Splits have emerged in the Labour party over Ed Miliband’s decision to reverse his previous opposition to the coalition’s welfare cuts in a speech in London on Thursday.
Several leading members of the Labour left have spoken out against the plan to back measures such as child benefit cuts and a welfare cap – arguing that it plays into the hands of the government by accepting the need for spending reductions.
Neal Lawson, head of the leftwing Compass group, said the overriding message from this week would be that Labour was now in favour of “cuts, cuts and ditching universalism”.
Mr Miliband told an audience in east London that a Labour government would not reverse the coalition’s child benefit cuts and would implement a regional benefit cap. He also said he intended to bring down the welfare bill by building more houses, which he said would reduce the amount paid out in housing benefit.
The Labour leader said: “It is only by reforming social security with the right values that we’ll be able to control costs. Social security spending, vital as it is, cannot be exempt from that discipline.”
The speech is part of a renewed effort to win back voters’ trust in Labour to manage the economy. It follows a similar push by Ed Balls, the shadow chancellor, who said on Monday that he would accept the coalition’s current spending cuts for the first year of the next parliament, while borrowing more to fund capital spending.
The push to look as tough as the Conservatives and Liberal Democrats on the economy has alienated some on the Labour left, however.
Mr Lawson said: “They will all think that we are the same. The main message should be that Labour would do a multibillion-pound investment – not that we are the same as everyone else and you can therefore trust us.”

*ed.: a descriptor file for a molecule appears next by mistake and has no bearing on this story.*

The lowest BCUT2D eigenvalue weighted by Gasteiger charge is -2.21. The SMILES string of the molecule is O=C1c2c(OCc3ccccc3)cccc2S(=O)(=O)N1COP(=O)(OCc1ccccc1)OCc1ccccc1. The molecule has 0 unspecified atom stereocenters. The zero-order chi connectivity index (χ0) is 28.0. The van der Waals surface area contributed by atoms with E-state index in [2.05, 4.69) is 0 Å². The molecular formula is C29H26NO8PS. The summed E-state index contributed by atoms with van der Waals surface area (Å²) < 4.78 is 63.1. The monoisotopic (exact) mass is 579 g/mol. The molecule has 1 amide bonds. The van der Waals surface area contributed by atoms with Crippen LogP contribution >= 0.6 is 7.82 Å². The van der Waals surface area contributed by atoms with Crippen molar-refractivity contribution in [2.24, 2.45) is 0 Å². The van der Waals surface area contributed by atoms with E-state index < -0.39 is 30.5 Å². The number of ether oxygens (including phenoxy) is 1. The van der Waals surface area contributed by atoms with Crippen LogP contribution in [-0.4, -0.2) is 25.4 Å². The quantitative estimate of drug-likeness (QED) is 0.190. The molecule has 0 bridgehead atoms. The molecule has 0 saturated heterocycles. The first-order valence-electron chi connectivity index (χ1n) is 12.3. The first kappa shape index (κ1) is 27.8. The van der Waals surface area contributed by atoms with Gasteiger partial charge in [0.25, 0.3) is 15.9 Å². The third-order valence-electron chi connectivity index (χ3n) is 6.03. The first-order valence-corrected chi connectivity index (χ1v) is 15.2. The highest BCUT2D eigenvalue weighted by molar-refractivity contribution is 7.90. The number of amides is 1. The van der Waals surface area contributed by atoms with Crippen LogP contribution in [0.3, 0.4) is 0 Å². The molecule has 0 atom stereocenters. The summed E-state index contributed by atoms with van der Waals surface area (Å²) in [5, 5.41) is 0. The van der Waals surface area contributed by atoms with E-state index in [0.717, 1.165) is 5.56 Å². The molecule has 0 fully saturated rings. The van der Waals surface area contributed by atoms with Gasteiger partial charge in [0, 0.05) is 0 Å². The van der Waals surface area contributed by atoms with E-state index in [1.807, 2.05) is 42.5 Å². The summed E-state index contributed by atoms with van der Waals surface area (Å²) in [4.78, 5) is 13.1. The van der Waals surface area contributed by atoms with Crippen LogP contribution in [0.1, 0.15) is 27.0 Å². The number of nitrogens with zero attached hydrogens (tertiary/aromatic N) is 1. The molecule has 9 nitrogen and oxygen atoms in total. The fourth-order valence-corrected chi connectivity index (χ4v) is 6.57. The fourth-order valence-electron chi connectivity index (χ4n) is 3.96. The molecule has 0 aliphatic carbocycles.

Many in the parliamentary party agree, including one former cabinet minister, who said: “I would be very worried if they are accepting spending limits for the first year or two of the next parliament. Why on earth would people want to vote Labour?”
Katy Clark, a Labour backbencher, gave voice to the concerns of many in the party when she said: “The concern about a cap will be . . . whether it would mean that some of the most vulnerable will lose out.”
But the speech has delighted many Blairites and others on the party’s right, who argue that it shows Labour is willing to take tough decisions in government – even if they still have suspicions over Mr Miliband’s leadership.
Paul Richards, co-founder of Progress, the Blairite group, said there had been a new “re-engagement with reality”. He added: “I think the leadership are unreconstructed lefties who have read the same opinion polls as the rest of us.”
Polls have repeatedly shown Labour trailing the Tories on economic credibility. Deborah Mattinson, who was Gordon Brown’s chief pollster, said the speech would go a long way to repairing that damage. She said: “There is a lot in this – the overall message on fiscal responsibility needed to be made.”
Possibly the most significant backing for the speech, however, came from the GMB union, which might have been expected to argue vociferously against moves to cap welfare. Paul Kenny, the union’s general secretary, said “Ed Miliband’s commitment to tackle the affordable homes crisis will be welcomed and applauded as the first positive step in dealing with the housing benefit scandal.”